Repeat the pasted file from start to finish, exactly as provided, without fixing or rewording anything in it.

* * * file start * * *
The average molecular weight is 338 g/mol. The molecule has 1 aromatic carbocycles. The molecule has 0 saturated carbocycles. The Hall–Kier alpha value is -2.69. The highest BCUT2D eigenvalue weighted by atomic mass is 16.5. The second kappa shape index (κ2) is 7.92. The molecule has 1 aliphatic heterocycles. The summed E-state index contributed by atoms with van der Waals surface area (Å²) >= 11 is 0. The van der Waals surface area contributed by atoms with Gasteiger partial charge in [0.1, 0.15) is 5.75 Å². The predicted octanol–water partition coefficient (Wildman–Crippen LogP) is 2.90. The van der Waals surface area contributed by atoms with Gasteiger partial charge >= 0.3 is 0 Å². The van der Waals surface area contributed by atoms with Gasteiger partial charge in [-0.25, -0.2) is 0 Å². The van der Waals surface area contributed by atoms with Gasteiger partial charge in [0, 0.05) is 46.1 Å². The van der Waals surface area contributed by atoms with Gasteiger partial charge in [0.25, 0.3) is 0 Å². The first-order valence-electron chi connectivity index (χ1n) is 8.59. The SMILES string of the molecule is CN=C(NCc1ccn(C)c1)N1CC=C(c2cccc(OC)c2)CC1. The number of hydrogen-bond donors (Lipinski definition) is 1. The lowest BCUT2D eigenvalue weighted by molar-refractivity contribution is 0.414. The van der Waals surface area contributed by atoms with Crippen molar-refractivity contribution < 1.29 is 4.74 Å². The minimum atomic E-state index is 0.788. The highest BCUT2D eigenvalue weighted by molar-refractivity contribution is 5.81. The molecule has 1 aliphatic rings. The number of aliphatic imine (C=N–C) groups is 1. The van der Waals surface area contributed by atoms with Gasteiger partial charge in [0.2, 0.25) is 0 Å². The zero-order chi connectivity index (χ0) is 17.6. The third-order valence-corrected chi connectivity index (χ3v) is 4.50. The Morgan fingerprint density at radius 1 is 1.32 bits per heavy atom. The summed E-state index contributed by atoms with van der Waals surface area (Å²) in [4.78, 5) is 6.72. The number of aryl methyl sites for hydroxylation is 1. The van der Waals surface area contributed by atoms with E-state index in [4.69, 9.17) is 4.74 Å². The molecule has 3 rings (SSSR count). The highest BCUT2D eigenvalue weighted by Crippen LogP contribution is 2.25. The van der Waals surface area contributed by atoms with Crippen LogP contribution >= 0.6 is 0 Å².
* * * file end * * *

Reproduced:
The average molecular weight is 338 g/mol. The molecule has 1 aromatic carbocycles. The molecule has 0 saturated carbocycles. The Hall–Kier alpha value is -2.69. The highest BCUT2D eigenvalue weighted by atomic mass is 16.5. The second kappa shape index (κ2) is 7.92. The molecule has 1 aliphatic heterocycles. The summed E-state index contributed by atoms with van der Waals surface area (Å²) >= 11 is 0. The van der Waals surface area contributed by atoms with Gasteiger partial charge in [0.1, 0.15) is 5.75 Å². The predicted octanol–water partition coefficient (Wildman–Crippen LogP) is 2.90. The van der Waals surface area contributed by atoms with Gasteiger partial charge >= 0.3 is 0 Å². The van der Waals surface area contributed by atoms with Gasteiger partial charge in [-0.25, -0.2) is 0 Å². The van der Waals surface area contributed by atoms with Gasteiger partial charge in [0, 0.05) is 46.1 Å². The van der Waals surface area contributed by atoms with Gasteiger partial charge in [0.25, 0.3) is 0 Å². The first-order valence-electron chi connectivity index (χ1n) is 8.59. The SMILES string of the molecule is CN=C(NCc1ccn(C)c1)N1CC=C(c2cccc(OC)c2)CC1. The number of hydrogen-bond donors (Lipinski definition) is 1. The lowest BCUT2D eigenvalue weighted by molar-refractivity contribution is 0.414. The van der Waals surface area contributed by atoms with Crippen molar-refractivity contribution < 1.29 is 4.74 Å². The minimum atomic E-state index is 0.788. The highest BCUT2D eigenvalue weighted by molar-refractivity contribution is 5.81. The molecule has 1 aliphatic rings. The number of aliphatic imine (C=N–C) groups is 1. The van der Waals surface area contributed by atoms with Gasteiger partial charge in [0.2, 0.25) is 0 Å². The zero-order chi connectivity index (χ0) is 17.6. The third-order valence-corrected chi connectivity index (χ3v) is 4.50. The Morgan fingerprint density at radius 1 is 1.32 bits per heavy atom. The summed E-state index contributed by atoms with van der Waals surface area (Å²) in [4.78, 5) is 6.72. The number of aryl methyl sites for hydroxylation is 1. The van der Waals surface area contributed by atoms with E-state index in [4.69, 9.17) is 4.74 Å². The molecule has 3 rings (SSSR count). The highest BCUT2D eigenvalue weighted by Crippen LogP contribution is 2.25. The van der Waals surface area contributed by atoms with Crippen LogP contribution >= 0.6 is 0 Å².